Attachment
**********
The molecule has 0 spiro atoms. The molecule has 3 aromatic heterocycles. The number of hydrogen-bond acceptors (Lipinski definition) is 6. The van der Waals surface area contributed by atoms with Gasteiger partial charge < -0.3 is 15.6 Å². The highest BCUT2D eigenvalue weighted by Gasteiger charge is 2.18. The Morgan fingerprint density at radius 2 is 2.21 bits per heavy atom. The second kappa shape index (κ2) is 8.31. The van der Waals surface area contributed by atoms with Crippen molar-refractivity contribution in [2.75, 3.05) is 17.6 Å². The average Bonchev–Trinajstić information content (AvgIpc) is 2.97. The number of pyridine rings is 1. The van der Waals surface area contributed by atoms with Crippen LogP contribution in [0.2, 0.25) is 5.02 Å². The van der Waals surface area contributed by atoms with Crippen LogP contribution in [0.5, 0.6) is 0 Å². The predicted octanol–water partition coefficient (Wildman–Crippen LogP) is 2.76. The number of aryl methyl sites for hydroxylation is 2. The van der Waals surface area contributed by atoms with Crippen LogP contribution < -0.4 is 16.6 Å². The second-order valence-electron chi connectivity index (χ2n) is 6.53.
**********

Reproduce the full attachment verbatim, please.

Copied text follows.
The molecule has 0 spiro atoms. The molecule has 3 aromatic heterocycles. The number of hydrogen-bond acceptors (Lipinski definition) is 6. The van der Waals surface area contributed by atoms with Gasteiger partial charge < -0.3 is 15.6 Å². The highest BCUT2D eigenvalue weighted by Gasteiger charge is 2.18. The Morgan fingerprint density at radius 2 is 2.21 bits per heavy atom. The second kappa shape index (κ2) is 8.31. The van der Waals surface area contributed by atoms with Crippen molar-refractivity contribution in [2.75, 3.05) is 17.6 Å². The average Bonchev–Trinajstić information content (AvgIpc) is 2.97. The number of pyridine rings is 1. The van der Waals surface area contributed by atoms with Crippen LogP contribution in [0.2, 0.25) is 5.02 Å². The van der Waals surface area contributed by atoms with Crippen LogP contribution in [0.5, 0.6) is 0 Å². The predicted octanol–water partition coefficient (Wildman–Crippen LogP) is 2.76. The number of aryl methyl sites for hydroxylation is 2. The van der Waals surface area contributed by atoms with Crippen LogP contribution < -0.4 is 16.6 Å². The second-order valence-electron chi connectivity index (χ2n) is 6.53.